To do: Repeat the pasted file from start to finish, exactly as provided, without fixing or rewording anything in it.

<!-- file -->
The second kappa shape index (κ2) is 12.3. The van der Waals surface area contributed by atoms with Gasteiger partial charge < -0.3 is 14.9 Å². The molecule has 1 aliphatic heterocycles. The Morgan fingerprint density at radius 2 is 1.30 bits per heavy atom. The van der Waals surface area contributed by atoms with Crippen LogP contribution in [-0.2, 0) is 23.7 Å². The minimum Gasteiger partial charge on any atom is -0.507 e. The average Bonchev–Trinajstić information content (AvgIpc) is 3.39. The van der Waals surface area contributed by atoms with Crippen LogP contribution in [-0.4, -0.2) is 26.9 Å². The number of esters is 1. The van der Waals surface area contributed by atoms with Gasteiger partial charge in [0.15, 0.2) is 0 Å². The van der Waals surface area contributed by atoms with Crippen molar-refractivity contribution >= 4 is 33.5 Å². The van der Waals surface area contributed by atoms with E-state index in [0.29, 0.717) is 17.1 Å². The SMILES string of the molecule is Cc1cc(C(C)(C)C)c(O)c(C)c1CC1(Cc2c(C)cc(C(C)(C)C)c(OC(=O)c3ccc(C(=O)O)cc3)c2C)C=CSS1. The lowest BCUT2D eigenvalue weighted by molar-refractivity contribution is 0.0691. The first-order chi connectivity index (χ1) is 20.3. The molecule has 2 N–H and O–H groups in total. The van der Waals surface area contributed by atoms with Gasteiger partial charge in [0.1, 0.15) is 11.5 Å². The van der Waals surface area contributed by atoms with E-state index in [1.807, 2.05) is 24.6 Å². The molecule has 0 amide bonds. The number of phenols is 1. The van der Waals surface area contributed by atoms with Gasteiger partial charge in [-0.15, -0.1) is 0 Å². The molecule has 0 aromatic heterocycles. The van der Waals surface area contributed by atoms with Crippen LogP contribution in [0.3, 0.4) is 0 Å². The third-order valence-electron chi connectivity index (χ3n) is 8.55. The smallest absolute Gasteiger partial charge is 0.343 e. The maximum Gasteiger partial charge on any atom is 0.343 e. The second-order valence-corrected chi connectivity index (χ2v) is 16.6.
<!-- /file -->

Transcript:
The second kappa shape index (κ2) is 12.3. The van der Waals surface area contributed by atoms with Gasteiger partial charge < -0.3 is 14.9 Å². The molecule has 1 aliphatic heterocycles. The Morgan fingerprint density at radius 2 is 1.30 bits per heavy atom. The van der Waals surface area contributed by atoms with Crippen LogP contribution in [-0.2, 0) is 23.7 Å². The minimum Gasteiger partial charge on any atom is -0.507 e. The average Bonchev–Trinajstić information content (AvgIpc) is 3.39. The van der Waals surface area contributed by atoms with Crippen LogP contribution in [-0.4, -0.2) is 26.9 Å². The number of esters is 1. The van der Waals surface area contributed by atoms with Gasteiger partial charge in [0.15, 0.2) is 0 Å². The van der Waals surface area contributed by atoms with Crippen molar-refractivity contribution >= 4 is 33.5 Å². The van der Waals surface area contributed by atoms with E-state index in [0.29, 0.717) is 17.1 Å². The SMILES string of the molecule is Cc1cc(C(C)(C)C)c(O)c(C)c1CC1(Cc2c(C)cc(C(C)(C)C)c(OC(=O)c3ccc(C(=O)O)cc3)c2C)C=CSS1. The lowest BCUT2D eigenvalue weighted by molar-refractivity contribution is 0.0691. The first-order chi connectivity index (χ1) is 20.3. The molecule has 2 N–H and O–H groups in total. The van der Waals surface area contributed by atoms with Gasteiger partial charge in [0.1, 0.15) is 11.5 Å². The van der Waals surface area contributed by atoms with E-state index in [1.807, 2.05) is 24.6 Å². The molecule has 0 amide bonds. The number of phenols is 1. The van der Waals surface area contributed by atoms with Gasteiger partial charge in [-0.15, -0.1) is 0 Å². The molecule has 0 aromatic heterocycles. The van der Waals surface area contributed by atoms with Crippen LogP contribution in [0.3, 0.4) is 0 Å². The third-order valence-electron chi connectivity index (χ3n) is 8.55. The smallest absolute Gasteiger partial charge is 0.343 e. The maximum Gasteiger partial charge on any atom is 0.343 e. The second-order valence-corrected chi connectivity index (χ2v) is 16.6.